Golden Spike Company
Gerald D. Griffin
The Golden Spike Company was an American space transport startup active from 2010–2013. The company was chartered for business in Colorado with the objective to offer private commercial space transportation services to the surface of the Moon. The name of the company is in reference to the ceremonial final spike placed in the First Transcontinental Railroad upon its completion. The company's Internet site was taken offline in September 2015.
The first public mention of a concept related to the name of this company and involving people associated with the company was at a conference in Hawaii on May, 2012, where it was suggested that "A privately circulated proposal, known as 'Golden Spike' and backed by respected scientific and astronautical entities, envisions the development of a reliable 'Cislunar Superhighway'." The company was formally announced at a press conference held on December 6, 2012 at the National Press Club, wherein details of the company and its ambitions were presented.
Golden Spike was founded in 2010 by Alan Stern, former NASA associate administrator for science (2007-2008), and Gerry Griffin, former NASA Johnson Space Center Director. Griffin was the initial Chairman of the Board. Additional members of the board of directors in 2012 were space entrepreneur Esther Dyson and Taber MacCallum, co-founder and CEO of Paragon Space Development Corp. Other advisers include former speaker of the U.S. House of Representatives Newt Gingrich, former NASA Space Shuttle manager Wayne Hale, author and aeronautical engineer Homer Hickam, and former governor of New Mexico Bill Richardson.
Plans and resources
Company President/CEO Alan Stern announced in briefing papers that the company had commenced feasibility studies into commercial missions to the Moon from early 2010 and formed the company in the third quarter of that year. Since then, the company had been building its business models and soliciting investment. The company had budgeted between $7 and $8 billion to achieve their objective, followed by approximately $1.5 billion fee per each "two-human lunar surface mission". Golden Spike would follow a model like that of the Russian spaceflight industry in the 1980s and 1990s. The company said it can cut costs by partnering with other aerospace companies and using existing rockets or rockets already in development, needing to only build a lunar lander and a specialized spacesuit for astronauts for the Moon. Stern said they expected to sign up as many as 15 to 20 countries or foreign space agencies as well as companies and individuals who want to explore the Moon for science or adventure. They had identified a mission profile, including various launch options as well as trajectory and spacecraft for landing on the Moon. It involved two sets of two launches from Earth to Earth orbit: one set for the lander and the propulsion unit to send it to Moon orbit, and the other set for the crew vehicle and the propulsion unit to send it to Moon orbit. The two propulsion units are then disposed of. In Moon orbit, the lander and the crew vehicle have a rendez-vous, and the crew move to the lander. They land and return to the crew vehicle, and return to Earth in the crew vehicle.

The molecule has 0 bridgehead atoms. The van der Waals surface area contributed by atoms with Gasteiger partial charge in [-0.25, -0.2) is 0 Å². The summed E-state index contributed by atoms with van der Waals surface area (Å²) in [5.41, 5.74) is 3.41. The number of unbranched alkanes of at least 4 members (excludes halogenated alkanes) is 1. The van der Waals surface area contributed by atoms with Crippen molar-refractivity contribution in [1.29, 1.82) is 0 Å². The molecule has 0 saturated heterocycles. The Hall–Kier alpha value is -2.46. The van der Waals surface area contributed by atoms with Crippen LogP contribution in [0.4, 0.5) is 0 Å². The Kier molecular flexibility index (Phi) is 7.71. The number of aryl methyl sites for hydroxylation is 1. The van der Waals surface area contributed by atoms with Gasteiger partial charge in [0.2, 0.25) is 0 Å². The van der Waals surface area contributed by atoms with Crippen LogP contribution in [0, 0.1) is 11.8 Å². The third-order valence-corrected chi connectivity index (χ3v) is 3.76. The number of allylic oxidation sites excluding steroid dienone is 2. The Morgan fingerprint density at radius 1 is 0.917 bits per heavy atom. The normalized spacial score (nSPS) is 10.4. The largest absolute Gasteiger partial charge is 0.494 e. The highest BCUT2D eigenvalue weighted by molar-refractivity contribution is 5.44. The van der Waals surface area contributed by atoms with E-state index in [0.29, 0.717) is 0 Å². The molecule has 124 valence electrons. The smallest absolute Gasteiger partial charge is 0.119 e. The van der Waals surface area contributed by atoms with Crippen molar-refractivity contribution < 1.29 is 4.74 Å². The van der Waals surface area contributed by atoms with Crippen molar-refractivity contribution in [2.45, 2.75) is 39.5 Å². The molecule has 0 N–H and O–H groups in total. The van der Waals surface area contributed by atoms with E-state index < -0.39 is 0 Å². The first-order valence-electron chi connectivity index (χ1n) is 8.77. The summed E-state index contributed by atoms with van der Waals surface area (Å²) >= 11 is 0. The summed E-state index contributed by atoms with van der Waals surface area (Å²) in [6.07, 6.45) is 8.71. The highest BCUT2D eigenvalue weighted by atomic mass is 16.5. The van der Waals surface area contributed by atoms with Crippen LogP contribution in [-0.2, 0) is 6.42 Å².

In January 2013, Golden Spike contracted with Northrop Grumman for the design of a lunar lander, as one component of their "head start" commercial lunar architecture. Contracted tasks included "reviewing requirements and synthesizing a set of study ground rules and assumptions emphasizing system reliability, automated/ground command operability, and affordability, establishing velocity (Δv) budgets from and to low lunar orbit for pragmatic lunar landing sites, exploring a wide variety of lunar lander concept options, including staging, propellants, engines, reusability, autonomy, systems capabilities for exploration, as well as landing site flexibility, and establishing the design trade space and pragmatic limits for future more detailed analysis and development."[needs update]
Scientific American wrote that "Golden Spike's plans rank among the most audacious privately funded space exploration missions ever proposed." Former director of NASA Johnson Space Center says "If NASA wants a ride, we'd be glad to put them on our railroad". NASA was supportive of the effort, and said it showed the merits of supporting commercial spaceflight.
- Griffin, Gerry (6 December 2012). "Remarks at National Press Club" (PDF). Golden Spike Company. Archived from the original (PDF) on 13 March 2013. Retrieved 7 December 2012.
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- Golden Spike: Another Space Commerce Casualty?. Keith Cowing, NASA Watch. October 27, 2015.
- SpaceX Isn't First Private Company to Offer Trips Around the Moon. Calla Cofield, Space. March 2, 2017.
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- Boyle, Alan (2012-12-06). "Golden Spike space venture wants to fly you to the moon ... for $1.4 billion". NBC News. Retrieved 2013-01-17.
- Man, Adam (2012-12-06). "Golden Spike Company Unveils Plans to Fly Commercial Crews to the Moon". Wired. Retrieved 2012-12-26.
- Regalado, Antonio (5 December 2012). "Company May Offer Private Expeditions to the Moon". MIT Technology Review. Retrieved 5 December 2012.
- Houdu, Guillaume (November 23, 2012). "American Company to Send First Commercial Astronauts to Moon". Space Safety Magazine. Retrieved 4 December 2012.
- Grenoble, Ryan (5 December 2012). "'Golden Spike Company' Expected to Announce Commercial Travel to Moon Starting in 2020". Huffington Post. Retrieved 5 December 2012.
Lindsey, Clark (2013-01-03). "Golden Spike contracts Northrop Grumman for lunar lander design". NewSpace Watch. Retrieved 2013-01-04. (Subscription required (help)). Cite uses deprecated parameter
- Achenbach, Joel (2012-12-06). "Golden Spike space-tourism: "To the moon!"". Washington Post. Retrieved 2012-12-07.